blessed millenium will readily answer the question. 20. Your memorialist had long cherished the hope that some patriotic statesman of military mind would be found at the head of the War Department, able and willing to bring the subject of his system of national defence before the President of the United States and the national legislature; and in this hope he has freely and frankly submitted to several of the heads of that department his views upon the subject at different periods during nearly seventeen years past, until he received from Vr. Secretary Cass the most irrefragable evidence that the official communications and reports of your memorialist were either misunderstood, disregarded, or disapproved. Nevertheless, assured as he has constantly been of the practicability, propriety, and necessity of such a system of national defence, and deeming it to be a matter of discovery, invention, and improvement in the art of war, which should be discussed with the same freedom as any other discovery in the useful arts, your memorialist, as the author and inventor of the proposed system, has addressed himself freely to private as well as public men of several different nations and of all parties, and has received in r-turn, from men of the highest attainments and unimpeached and unimpeachable patriotism, fiull and cordial concurrence in his every view hitherto presented in favor of his system of national defence here set forth and explained. Far from being discouraged at the opposition of three honorable Secretaries for ten years in succession, he has learned from that opposition that the War Departinent of the United States republic is rather a theatre of executive actions upon political matters already settled, enacted, or ordered, than upon new discoverius, inventions, or improvements in any branch of the art of war. Ile could not but persevere, therefore, in his humble efforts to render his country some good service in peace, as he had done in war; convinced as he is that his system soars above the pestilential atmosphere of the evil spirit of party, as it is a system of national detence designed to impart benefits and diffuse blessings alike throughout every State and Territory of the republic and upon all parties.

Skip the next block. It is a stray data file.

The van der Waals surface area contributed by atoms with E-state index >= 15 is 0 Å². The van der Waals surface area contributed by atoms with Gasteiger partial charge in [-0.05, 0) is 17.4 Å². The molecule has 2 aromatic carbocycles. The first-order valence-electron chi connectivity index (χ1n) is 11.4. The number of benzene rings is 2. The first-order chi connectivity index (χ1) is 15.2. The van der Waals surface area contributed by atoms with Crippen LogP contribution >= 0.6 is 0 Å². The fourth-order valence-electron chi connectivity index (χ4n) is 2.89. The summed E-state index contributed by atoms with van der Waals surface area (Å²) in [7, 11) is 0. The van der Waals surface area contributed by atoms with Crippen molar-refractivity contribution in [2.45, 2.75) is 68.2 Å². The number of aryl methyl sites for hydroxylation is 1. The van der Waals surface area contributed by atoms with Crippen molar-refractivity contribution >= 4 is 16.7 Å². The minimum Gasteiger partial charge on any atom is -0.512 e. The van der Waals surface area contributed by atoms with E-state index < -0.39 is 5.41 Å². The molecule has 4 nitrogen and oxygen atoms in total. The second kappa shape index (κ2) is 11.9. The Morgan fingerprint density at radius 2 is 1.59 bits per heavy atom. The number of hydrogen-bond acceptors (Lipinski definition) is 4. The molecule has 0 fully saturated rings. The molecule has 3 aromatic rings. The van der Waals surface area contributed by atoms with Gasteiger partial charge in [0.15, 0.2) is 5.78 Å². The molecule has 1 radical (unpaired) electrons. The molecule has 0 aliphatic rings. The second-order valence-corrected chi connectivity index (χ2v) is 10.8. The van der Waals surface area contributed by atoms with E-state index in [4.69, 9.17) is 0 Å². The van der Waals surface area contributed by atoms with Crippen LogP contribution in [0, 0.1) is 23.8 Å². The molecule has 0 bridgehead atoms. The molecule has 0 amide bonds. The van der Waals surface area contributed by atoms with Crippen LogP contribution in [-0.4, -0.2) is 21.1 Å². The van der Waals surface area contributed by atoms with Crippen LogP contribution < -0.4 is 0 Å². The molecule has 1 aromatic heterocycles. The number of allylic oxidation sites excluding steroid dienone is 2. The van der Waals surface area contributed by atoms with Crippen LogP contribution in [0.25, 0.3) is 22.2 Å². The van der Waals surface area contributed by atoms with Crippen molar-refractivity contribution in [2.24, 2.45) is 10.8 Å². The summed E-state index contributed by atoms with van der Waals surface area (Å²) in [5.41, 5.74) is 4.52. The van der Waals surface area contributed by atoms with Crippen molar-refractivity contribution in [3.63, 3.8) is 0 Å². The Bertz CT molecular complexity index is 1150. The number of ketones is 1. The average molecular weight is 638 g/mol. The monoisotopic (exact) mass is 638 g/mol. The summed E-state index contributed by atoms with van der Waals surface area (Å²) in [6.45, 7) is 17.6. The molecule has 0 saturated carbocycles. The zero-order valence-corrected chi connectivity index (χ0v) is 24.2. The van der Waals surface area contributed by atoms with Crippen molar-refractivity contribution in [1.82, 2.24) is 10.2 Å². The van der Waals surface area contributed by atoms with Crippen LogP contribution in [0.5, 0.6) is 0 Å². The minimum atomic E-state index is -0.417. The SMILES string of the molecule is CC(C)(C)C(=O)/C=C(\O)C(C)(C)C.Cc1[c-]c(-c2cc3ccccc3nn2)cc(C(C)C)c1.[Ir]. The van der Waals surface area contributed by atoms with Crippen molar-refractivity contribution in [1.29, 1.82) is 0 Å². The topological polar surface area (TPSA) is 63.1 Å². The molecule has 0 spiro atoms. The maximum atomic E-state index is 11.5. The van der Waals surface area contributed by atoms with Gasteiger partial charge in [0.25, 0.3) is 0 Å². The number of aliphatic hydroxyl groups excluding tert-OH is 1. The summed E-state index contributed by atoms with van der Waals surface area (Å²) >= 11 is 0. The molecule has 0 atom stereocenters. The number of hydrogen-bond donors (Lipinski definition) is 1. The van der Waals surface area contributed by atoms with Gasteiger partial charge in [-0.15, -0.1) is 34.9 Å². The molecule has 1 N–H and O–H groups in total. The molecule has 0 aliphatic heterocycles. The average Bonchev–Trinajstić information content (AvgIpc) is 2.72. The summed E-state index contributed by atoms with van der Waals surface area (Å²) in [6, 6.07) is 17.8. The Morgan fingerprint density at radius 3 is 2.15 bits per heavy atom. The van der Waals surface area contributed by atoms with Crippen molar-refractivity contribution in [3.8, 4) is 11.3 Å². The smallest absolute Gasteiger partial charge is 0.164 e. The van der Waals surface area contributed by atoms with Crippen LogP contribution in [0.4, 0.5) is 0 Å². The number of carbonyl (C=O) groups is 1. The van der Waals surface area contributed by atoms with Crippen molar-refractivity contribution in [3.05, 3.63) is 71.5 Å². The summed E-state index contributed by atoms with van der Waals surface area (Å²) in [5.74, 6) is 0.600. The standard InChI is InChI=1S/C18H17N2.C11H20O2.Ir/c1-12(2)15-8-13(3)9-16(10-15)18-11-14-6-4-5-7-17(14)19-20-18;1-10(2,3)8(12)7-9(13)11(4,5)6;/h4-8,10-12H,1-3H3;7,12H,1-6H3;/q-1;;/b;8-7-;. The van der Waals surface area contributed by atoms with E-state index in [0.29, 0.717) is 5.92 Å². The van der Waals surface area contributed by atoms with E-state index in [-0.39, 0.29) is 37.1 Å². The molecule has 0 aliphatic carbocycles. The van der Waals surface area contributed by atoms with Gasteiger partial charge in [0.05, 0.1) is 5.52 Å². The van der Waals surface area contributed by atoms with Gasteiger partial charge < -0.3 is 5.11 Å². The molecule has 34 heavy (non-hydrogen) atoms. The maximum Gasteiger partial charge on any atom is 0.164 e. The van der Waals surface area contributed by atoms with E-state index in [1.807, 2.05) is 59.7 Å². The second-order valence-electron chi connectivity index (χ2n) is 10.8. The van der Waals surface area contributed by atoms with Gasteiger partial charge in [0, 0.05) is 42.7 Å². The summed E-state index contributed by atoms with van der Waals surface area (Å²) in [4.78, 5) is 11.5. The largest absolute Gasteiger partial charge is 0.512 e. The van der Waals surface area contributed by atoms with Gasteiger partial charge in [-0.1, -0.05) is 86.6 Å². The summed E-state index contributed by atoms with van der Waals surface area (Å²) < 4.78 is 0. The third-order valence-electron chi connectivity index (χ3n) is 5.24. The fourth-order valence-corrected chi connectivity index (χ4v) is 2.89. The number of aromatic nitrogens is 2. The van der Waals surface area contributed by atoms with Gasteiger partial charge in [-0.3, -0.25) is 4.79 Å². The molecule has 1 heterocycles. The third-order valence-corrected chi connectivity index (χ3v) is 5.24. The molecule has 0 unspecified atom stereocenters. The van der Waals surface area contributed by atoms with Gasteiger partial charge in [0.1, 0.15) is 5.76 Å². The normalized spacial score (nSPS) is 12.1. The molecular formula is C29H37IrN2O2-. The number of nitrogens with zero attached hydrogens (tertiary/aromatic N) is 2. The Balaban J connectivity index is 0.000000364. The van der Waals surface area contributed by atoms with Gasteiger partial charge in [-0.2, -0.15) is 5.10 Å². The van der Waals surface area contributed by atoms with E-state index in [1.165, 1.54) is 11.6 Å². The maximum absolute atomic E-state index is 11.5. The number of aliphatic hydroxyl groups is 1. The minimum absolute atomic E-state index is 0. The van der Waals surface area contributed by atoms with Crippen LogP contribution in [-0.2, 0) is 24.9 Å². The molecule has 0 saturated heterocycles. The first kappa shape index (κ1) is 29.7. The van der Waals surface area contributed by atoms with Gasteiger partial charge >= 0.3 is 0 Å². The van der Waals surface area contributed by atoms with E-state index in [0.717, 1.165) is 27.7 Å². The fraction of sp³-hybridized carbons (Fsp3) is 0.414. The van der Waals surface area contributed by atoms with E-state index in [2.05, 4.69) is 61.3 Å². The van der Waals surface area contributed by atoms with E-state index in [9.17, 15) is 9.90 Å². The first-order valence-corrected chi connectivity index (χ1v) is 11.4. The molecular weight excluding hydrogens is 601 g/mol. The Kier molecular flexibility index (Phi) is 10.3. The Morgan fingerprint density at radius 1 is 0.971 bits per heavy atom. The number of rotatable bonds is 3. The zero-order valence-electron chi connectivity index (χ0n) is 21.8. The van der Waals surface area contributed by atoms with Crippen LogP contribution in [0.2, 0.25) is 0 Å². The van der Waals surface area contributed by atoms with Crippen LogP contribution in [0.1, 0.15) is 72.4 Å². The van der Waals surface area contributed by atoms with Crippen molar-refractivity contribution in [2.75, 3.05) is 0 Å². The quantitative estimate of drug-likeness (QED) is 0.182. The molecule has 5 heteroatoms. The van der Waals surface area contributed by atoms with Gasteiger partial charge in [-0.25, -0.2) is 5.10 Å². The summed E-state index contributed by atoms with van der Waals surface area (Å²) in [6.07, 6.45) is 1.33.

The oath of office taken by your memorialist, requiring him to serve the United States, (not a party,) requires him to act and speak in accordance with the rules and articles of war. He has always held himself ready to risk his life, his bread, and his fortune, for his country; and he has the happiness of knowing that he has risked his life for her often-hundreds of times. His oath of office does not restrain him from speaking frankly and truly in the vindication


of his motives, his conduct, his honor, and his system of national defence. To withhold his views upon an occasion of this kind, indeed, would be virtually a violation of his oath of office, which requires him, as a primary duty to serve the United States honestly and faithfully against their enemies or opposers uhomsoerer ; and he could not conscientiously comply with this oath, without submitting to the national legislature every section and every paragraph contained in this memorial. He feels conscious that he is right. His enemies will not hesitate to admit that he is either right or wrong. If any member of the national legislature believes him to be wrong, he entreats that member to institute any, the most rigid, scrutiny into the whole of the views here presented by your memorialist. He thus respectfully solicits his friends, and fearlessly chalimges his enemies, to put him in the wrong, by proving his system of national defence to be either unnecessary or impracticable. But if he is deemed to be right in the foregoing views, showing that his system is indispensably necessary, and that its accomplishment is practicable, at the expense and within the period of time here suggested, surely no time should be lost in carrying into execution this system of national defence. As it regards the treatment he has received from the last three heads of the department of war, personally, he has nothing to say; having, ever since he entered the public service, acted upon the princi

ple that

“The real patriot bears his private wrongs

Rather than right them at the public cost




Your memorialist desires no greater triumph over his weak or wicked calumniators, nor any other atonement for past injuries, than the triumph of truth that must result from a full and perfect examination of his past life and services; and more especially a critical comparative review of his services in Canada (approred by a Mladisom )—and his services in Florida (condemned by a Jackson )—and more especially of his system of national defence, approved by a Sercard, a Cannon, a White, and a Lumpkin, compared with the services and Fystem of the party men opposed to your memorialist.